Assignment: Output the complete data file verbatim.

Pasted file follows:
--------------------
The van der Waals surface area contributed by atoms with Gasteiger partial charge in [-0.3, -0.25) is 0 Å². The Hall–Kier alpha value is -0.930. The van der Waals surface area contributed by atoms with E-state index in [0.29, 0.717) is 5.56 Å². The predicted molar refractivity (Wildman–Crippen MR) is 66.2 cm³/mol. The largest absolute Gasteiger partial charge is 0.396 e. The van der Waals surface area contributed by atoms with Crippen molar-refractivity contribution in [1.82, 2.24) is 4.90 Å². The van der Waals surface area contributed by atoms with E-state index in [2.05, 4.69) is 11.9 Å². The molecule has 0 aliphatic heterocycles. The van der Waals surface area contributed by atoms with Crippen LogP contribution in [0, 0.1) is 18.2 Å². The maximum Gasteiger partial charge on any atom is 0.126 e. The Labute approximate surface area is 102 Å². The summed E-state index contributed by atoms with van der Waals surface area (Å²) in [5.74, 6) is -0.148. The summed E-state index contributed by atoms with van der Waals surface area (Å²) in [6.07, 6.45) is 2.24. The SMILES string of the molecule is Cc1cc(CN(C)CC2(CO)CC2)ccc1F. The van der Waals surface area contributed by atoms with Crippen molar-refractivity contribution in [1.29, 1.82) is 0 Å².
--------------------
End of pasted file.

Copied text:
The van der Waals surface area contributed by atoms with Gasteiger partial charge in [-0.3, -0.25) is 0 Å². The Hall–Kier alpha value is -0.930. The van der Waals surface area contributed by atoms with E-state index in [0.29, 0.717) is 5.56 Å². The predicted molar refractivity (Wildman–Crippen MR) is 66.2 cm³/mol. The largest absolute Gasteiger partial charge is 0.396 e. The van der Waals surface area contributed by atoms with Crippen molar-refractivity contribution in [1.82, 2.24) is 4.90 Å². The van der Waals surface area contributed by atoms with E-state index in [2.05, 4.69) is 11.9 Å². The molecule has 0 aliphatic heterocycles. The van der Waals surface area contributed by atoms with Crippen LogP contribution in [0, 0.1) is 18.2 Å². The maximum Gasteiger partial charge on any atom is 0.126 e. The Labute approximate surface area is 102 Å². The summed E-state index contributed by atoms with van der Waals surface area (Å²) in [5.74, 6) is -0.148. The summed E-state index contributed by atoms with van der Waals surface area (Å²) in [6.07, 6.45) is 2.24. The SMILES string of the molecule is Cc1cc(CN(C)CC2(CO)CC2)ccc1F. The van der Waals surface area contributed by atoms with Crippen molar-refractivity contribution in [1.29, 1.82) is 0 Å².